Document Detail

Using a panel of immunomarkers to define homologies in Mammalian brains.
MedLine Citation:
PMID:  20204155     Owner:  NLM     Status:  PubMed-not-MEDLINE    
Brain mapping has relied on a small number of routine chemical stains for many decades. The advent of immunomarkers has had a major impact on the ability to define homologous nuclei from one species to another. The first atlas to present a panel of immunomarkers was that of Paxinos et al. (1999a,b) in the adult rat brain. The markers used were parvalbumin, calbindin, calretinin, SMI32, tyrosine hydroxylase, and NADPH diaphorase (plus nissl and acetylcholinesterase). The 'signature' of a nucleus of interest in a new species can be tested against the findings in the rat. Since the pattern of immunomarkers seems to be conserved in mammalian evolution, such extrapolations can be made with reasonable confidence. A marmoset brain stained with a comprehensive set of immunomarkers has recently been published on the internet (Tokuno et al., 2009) and we are in the process of defining nuclear homologies in this brain by comparison with the same markers in the rat. In this article, we present an example (mapping the amygdala in the marmoset) which demonstrates the application of this immunomarker panel in defining homologies. The technique is particularly valuable in situations where little data on hodology or electrophysiology are available.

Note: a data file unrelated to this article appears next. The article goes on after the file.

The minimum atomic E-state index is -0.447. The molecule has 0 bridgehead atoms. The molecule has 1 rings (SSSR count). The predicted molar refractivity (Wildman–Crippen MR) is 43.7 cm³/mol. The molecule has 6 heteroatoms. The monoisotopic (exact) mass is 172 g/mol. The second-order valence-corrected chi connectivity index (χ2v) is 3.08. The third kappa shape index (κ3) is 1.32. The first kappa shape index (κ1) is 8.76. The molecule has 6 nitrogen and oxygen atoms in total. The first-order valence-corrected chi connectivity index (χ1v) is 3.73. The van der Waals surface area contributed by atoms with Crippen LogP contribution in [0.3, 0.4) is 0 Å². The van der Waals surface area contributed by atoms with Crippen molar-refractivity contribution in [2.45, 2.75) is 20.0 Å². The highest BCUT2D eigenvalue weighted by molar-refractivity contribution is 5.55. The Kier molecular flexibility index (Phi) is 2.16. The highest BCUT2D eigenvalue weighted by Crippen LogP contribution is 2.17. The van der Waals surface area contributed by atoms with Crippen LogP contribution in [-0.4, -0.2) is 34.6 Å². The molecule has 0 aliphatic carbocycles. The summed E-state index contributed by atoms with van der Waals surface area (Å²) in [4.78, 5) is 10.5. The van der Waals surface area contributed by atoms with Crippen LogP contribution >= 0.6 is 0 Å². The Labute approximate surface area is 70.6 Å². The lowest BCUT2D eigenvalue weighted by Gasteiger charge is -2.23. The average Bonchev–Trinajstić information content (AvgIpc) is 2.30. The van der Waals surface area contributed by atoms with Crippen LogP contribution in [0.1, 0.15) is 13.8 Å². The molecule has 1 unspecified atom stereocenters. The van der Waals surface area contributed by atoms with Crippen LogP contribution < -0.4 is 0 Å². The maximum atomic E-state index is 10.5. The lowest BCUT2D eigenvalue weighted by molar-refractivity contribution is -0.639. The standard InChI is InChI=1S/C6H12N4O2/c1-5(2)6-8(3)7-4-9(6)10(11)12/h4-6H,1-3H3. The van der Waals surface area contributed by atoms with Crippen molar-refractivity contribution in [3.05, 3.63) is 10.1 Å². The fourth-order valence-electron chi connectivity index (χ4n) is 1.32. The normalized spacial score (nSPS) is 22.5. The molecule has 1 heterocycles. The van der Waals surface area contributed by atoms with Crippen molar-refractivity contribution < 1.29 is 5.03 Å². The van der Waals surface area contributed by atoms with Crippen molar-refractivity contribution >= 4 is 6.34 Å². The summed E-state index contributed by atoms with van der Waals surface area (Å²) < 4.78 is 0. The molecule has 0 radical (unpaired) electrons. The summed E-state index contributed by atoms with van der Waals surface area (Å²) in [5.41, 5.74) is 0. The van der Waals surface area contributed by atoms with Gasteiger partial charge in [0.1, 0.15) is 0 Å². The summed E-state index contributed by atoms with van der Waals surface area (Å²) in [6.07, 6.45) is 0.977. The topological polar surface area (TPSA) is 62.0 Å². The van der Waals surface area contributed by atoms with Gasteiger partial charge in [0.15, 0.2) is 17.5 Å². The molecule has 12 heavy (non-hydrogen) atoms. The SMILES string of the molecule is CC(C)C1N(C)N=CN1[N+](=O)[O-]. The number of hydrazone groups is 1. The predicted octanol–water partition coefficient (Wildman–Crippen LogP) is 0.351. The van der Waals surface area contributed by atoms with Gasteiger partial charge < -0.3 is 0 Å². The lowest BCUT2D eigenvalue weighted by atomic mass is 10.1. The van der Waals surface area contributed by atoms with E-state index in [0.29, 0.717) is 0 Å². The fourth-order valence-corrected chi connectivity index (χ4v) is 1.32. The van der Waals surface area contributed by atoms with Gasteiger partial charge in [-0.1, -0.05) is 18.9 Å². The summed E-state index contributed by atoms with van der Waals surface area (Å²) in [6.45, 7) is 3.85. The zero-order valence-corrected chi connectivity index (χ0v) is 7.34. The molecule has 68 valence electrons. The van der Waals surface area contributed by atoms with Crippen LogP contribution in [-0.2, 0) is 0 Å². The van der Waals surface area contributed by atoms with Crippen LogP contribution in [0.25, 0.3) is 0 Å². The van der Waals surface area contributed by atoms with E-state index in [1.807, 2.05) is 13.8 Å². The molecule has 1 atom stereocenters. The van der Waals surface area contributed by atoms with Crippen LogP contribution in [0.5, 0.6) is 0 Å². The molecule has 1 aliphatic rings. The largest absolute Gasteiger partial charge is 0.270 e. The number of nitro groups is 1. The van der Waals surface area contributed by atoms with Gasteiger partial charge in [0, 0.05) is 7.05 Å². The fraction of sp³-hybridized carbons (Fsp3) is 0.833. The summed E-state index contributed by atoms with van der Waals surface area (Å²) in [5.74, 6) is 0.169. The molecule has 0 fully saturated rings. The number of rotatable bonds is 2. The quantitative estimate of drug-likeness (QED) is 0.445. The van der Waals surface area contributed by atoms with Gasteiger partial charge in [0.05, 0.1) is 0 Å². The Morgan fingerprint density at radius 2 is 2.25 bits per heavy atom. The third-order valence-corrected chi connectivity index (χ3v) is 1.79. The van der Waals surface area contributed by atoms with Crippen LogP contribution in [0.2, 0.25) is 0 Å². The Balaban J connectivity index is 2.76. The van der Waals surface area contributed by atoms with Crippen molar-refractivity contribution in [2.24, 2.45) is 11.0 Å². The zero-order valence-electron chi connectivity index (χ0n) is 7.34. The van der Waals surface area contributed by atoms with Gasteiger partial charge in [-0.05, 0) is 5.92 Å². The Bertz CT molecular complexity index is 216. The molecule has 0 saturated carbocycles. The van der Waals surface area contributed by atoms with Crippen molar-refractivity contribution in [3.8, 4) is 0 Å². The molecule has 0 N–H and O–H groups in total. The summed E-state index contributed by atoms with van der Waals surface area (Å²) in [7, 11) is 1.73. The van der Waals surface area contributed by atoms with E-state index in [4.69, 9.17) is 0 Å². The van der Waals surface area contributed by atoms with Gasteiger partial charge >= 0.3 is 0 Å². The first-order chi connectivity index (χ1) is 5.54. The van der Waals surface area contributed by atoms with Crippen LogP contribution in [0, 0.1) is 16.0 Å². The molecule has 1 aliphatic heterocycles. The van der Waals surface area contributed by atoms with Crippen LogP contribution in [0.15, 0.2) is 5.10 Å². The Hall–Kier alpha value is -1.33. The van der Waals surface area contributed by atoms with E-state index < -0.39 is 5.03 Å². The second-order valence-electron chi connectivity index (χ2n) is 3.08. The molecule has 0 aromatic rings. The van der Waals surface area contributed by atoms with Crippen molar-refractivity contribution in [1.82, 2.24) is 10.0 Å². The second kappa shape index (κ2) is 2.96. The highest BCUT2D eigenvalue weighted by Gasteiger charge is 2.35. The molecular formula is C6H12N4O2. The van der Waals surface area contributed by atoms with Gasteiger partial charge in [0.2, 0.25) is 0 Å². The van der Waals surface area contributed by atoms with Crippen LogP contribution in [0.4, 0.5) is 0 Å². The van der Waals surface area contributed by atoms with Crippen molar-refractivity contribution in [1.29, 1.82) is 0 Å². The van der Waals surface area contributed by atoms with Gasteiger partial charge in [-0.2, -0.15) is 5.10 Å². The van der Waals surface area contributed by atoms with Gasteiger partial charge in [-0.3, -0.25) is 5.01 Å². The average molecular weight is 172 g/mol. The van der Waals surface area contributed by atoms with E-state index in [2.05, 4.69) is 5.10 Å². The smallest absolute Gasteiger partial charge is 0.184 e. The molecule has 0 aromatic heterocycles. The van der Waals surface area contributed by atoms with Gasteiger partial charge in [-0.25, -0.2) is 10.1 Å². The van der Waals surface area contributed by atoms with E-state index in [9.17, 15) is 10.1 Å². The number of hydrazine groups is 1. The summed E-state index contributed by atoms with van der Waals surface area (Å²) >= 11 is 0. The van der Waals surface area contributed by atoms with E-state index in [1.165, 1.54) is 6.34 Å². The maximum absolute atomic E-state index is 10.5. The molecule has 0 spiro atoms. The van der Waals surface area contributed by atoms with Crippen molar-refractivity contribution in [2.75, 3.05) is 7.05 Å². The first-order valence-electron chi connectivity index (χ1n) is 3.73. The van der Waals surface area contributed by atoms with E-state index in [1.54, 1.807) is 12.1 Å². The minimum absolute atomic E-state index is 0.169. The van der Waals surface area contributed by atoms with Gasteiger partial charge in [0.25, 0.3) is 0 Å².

Charles R Watson; George Paxinos; Hironobu Tokuno
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Publication Detail:
Type:  Journal Article     Date:  2010-02-26
Journal Detail:
Title:  Frontiers in human neuroscience     Volume:  4     ISSN:  1662-5161     ISO Abbreviation:  Front Hum Neurosci     Publication Date:  2010  
Date Detail:
Created Date:  2010-03-05     Completed Date:  2011-07-14     Revised Date:  2013-08-13    
Medline Journal Info:
Nlm Unique ID:  101477954     Medline TA:  Front Hum Neurosci     Country:  Switzerland    
Other Details:
Languages:  eng     Pagination:  13     Citation Subset:  -    
Health Sciences, Curtin University Bentley, WA, Australia.
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